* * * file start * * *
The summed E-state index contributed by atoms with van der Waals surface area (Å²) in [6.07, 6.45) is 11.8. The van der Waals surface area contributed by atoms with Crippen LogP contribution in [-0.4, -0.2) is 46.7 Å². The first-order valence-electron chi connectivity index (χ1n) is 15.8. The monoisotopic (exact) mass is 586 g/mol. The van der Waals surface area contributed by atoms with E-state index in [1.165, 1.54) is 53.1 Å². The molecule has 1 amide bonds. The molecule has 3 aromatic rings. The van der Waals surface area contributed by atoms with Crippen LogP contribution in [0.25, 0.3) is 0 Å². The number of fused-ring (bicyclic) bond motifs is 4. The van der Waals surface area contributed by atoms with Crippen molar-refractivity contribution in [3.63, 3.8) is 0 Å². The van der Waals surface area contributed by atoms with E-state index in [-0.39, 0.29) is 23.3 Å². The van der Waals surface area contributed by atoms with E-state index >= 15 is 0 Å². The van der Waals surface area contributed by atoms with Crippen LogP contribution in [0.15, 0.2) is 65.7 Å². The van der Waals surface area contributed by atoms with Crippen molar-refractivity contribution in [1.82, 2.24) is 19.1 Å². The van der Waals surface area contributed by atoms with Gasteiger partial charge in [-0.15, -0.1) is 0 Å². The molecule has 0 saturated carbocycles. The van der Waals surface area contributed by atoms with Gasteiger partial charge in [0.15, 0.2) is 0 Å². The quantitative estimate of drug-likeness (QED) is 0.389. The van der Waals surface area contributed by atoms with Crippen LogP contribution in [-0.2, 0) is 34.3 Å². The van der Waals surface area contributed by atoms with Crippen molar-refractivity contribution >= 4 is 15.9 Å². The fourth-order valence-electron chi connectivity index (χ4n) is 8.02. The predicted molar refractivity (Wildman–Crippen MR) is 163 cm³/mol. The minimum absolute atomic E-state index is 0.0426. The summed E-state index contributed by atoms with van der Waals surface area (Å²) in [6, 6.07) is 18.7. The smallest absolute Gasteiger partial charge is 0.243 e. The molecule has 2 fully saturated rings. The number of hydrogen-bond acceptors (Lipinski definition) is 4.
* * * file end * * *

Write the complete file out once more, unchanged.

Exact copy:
The summed E-state index contributed by atoms with van der Waals surface area (Å²) in [6.07, 6.45) is 11.8. The van der Waals surface area contributed by atoms with Crippen LogP contribution in [-0.4, -0.2) is 46.7 Å². The first-order valence-electron chi connectivity index (χ1n) is 15.8. The monoisotopic (exact) mass is 586 g/mol. The van der Waals surface area contributed by atoms with E-state index in [1.165, 1.54) is 53.1 Å². The molecule has 1 amide bonds. The molecule has 3 aromatic rings. The van der Waals surface area contributed by atoms with Crippen LogP contribution in [0.25, 0.3) is 0 Å². The number of fused-ring (bicyclic) bond motifs is 4. The van der Waals surface area contributed by atoms with Crippen molar-refractivity contribution in [3.63, 3.8) is 0 Å². The van der Waals surface area contributed by atoms with E-state index in [-0.39, 0.29) is 23.3 Å². The van der Waals surface area contributed by atoms with E-state index >= 15 is 0 Å². The van der Waals surface area contributed by atoms with Crippen LogP contribution in [0.15, 0.2) is 65.7 Å². The van der Waals surface area contributed by atoms with Crippen molar-refractivity contribution in [1.82, 2.24) is 19.1 Å². The van der Waals surface area contributed by atoms with Gasteiger partial charge in [-0.15, -0.1) is 0 Å². The molecule has 0 saturated carbocycles. The van der Waals surface area contributed by atoms with Gasteiger partial charge in [0.15, 0.2) is 0 Å². The quantitative estimate of drug-likeness (QED) is 0.389. The van der Waals surface area contributed by atoms with Crippen LogP contribution in [-0.2, 0) is 34.3 Å². The van der Waals surface area contributed by atoms with Crippen molar-refractivity contribution >= 4 is 15.9 Å². The fourth-order valence-electron chi connectivity index (χ4n) is 8.02. The predicted molar refractivity (Wildman–Crippen MR) is 163 cm³/mol. The minimum absolute atomic E-state index is 0.0426. The summed E-state index contributed by atoms with van der Waals surface area (Å²) in [6, 6.07) is 18.7. The smallest absolute Gasteiger partial charge is 0.243 e. The molecule has 2 fully saturated rings. The number of hydrogen-bond acceptors (Lipinski definition) is 4.